Monday, May 26, 2014

An update from Erin, GWW Advanced Training Scholarship Winner!

This is the first journal entry provided to us by Erin DeYoung, who was selected for an Advanced Training Scholarship within The Girls With Wings 2014 Scholarship Program to help defray the cost of flight training lessons in pursuit of an Advanced Rating or Certificate such as instrument rating, commercial pilot certificate, flight instructor certificate, instrument flight instructor certificate, multi-engine rating or multi-engine flight instructor certificate. This new scholarship award is in the amount of $1000, funded by the generous donations from supporters of Girls With Wings, a 501(c)3 nonprofit organization. Erin's application essay is published here.

With news that I had been awarded a Girls With Wings Scholarship, I knew I would be able to begin my instrument training in earnest, and I wasn’t completely sure what to expect. I had started my instrument training informally when I was still a private pilot (and I had completed the ground school before I soloed), so I was already used to thinking about life after VFR , but I had never been able to focus solely on my training the way I would have liked. My instructor and I have been sticking instrument lessons in the midst of currency checks and flight reviews for the last year, so I had never had a flight lesson that was only focused on my instrument rating. This one would be my first: 

We started with a blind takeoff. The aim is simple: takeoff without being able to see. The application seems more complicated. My first thought was, “How will I know I’m on the centerline?” Dover has a 150’ wide runway (it spoils a pilot awfully fast), so we had plenty of room to work with. But the answer to my question was deceptively simple: follow the heading indicator. Because I had flown approaches on the same runway, I knew the exact heading (013), and I could use that to make sure I was holding the centerline. I taxied to the centerline, put on my foggles, pushed full throttle, and we were off! Wow, was it a rush! I could have sworn I was swerving back and forth, but the HSI held true, and my instructor didn’t say a word. 

Once we were in the air, everything felt “normal.” I was used to sitting under the foggles while we were flying, and I felt more confident about holding my heading without the ground underneath me. Today’s lesson plan was fairly simple: basic maneuvers with the foggles. I would be doing some stalls, steep spirals, turns with the magnetic compass, and then we’d “shoot the RNAV to 32.” I’d run through all the maneuvers before, but I was hoping to clean up my flying a bit. There was also one catch: I’d be flying partial panel.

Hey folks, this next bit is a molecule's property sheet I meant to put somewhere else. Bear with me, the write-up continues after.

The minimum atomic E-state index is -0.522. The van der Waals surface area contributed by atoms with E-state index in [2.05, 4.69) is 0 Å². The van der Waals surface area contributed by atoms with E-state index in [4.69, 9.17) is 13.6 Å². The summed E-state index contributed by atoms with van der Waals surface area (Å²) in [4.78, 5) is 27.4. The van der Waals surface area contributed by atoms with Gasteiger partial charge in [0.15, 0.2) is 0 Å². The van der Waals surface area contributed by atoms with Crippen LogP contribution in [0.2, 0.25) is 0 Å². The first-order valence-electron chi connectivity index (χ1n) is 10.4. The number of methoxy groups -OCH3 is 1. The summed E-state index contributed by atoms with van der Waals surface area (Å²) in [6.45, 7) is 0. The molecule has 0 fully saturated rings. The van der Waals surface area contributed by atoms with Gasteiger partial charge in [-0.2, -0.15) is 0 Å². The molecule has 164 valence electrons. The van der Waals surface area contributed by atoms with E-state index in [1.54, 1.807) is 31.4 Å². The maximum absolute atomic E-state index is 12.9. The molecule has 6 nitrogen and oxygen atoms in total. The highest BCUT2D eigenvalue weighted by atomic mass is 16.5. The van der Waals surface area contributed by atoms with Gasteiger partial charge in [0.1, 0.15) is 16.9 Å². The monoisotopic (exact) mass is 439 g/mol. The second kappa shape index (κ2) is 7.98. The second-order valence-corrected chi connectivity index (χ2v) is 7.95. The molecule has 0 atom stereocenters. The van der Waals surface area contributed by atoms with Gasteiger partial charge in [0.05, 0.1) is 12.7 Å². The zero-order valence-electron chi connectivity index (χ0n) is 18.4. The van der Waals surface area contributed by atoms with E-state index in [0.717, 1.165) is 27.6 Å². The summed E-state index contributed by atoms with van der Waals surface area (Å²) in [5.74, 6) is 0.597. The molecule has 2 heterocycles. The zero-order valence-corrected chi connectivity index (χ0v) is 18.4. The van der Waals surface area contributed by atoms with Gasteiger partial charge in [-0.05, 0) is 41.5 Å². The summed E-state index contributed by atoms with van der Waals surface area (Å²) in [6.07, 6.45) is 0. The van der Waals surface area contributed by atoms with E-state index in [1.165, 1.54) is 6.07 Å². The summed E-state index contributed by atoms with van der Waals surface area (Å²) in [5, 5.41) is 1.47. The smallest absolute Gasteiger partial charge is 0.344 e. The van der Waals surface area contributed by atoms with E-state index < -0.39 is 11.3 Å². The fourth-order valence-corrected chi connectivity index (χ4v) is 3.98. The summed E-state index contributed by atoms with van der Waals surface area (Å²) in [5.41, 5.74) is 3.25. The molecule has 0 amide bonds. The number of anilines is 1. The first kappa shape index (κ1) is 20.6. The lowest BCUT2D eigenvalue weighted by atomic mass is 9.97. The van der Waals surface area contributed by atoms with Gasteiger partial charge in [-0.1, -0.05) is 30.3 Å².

I was simulating a “no-gyro” malfunction. This means I lost both my heading indicator and my attitude indicator, and I would be using my magnetic compass for navigation. Flying with the magnetic compass always makes me more appreciative of the early days of flight. Even though I fly with only the standard six pack (no glass cockpit here!), I realize how lucky I am to even have this many instruments, and how grateful I am that my compass is only a “back-up.” The lack of precision coupled with the turning errors, among other things, has quickly made the compass my least favorite (even if the most used) instrument on my panel. 

Setting up for slow flight, stalls, and, eventually, steep turns wasn’t a terribly stressful ordeal. I enjoy trimming the airplane and getting her to sit just at the edge of a stall while in slow flight (and my turn coordinator is great to make sure I am keeping my wings level). I also love stalls. They are my favorite maneuver, and I love how quickly the airplane will recover. Just nose over and add power…she’ll gain airspeed before you know it. I find it reassuring to remember just how much my airplane wants to fly. I knocked stalls and steep turns out of the way early, even though I ran through steep turns a couple times just to get the feel for them again; then, it was on to the timed turns. 

Timed turns are difficult for me for several reasons. The first is wrangling with the magnetic compass (remembering UNOS, my latitude, adjusting for my roll out heading, etc.), but the second is patiently watching the second hand on the clock. With the dozens of things I should be doing in my airplane while I’m flying, I am sometimes frustrated by watching the “sweeping second hand” (it is expressly required by 91.205). Still, the timed turns are good for me. They force me to be patient, and they force me to remember that few things happen quickly in an airplane and that a standard rate turn should never be one of those things. 

Finally, we let timed turns become vectors for an approach (an RNAV). I’ve been missing one radio call fairly consistently as we’ve been shooting approaches (the one at the final approach fix when I’m established on the glide slope), but this time I got it. I pulled throttle, nosed over, and let the airplane settle on the glide path. I found my wind correction angle early, and it was one of the first times I was able to really just watch the airplane settle into a stabilized approach. I was beyond thrilled. Normally, I am making minor adjustments for a good half mile while on approach. My needle seldom deflects more than ¼ (within PTS standards), but it’s not as centered as I want it to be. This time, it was there. I hit the bulls-eye and I held it. I don’t think I was more proud when I soloed. 

I hit the minimums for a circling approach, leveled off evenly, and turned to make my visual landing. It was one of those maneuvers where you know you’ve hit things just right. It was the first time I’ve felt that way in my instrument training, and it felt good. 
I’m itching to get back in the air and do it again! 

Essays about flight training from the other awardees will be published here as they are received.

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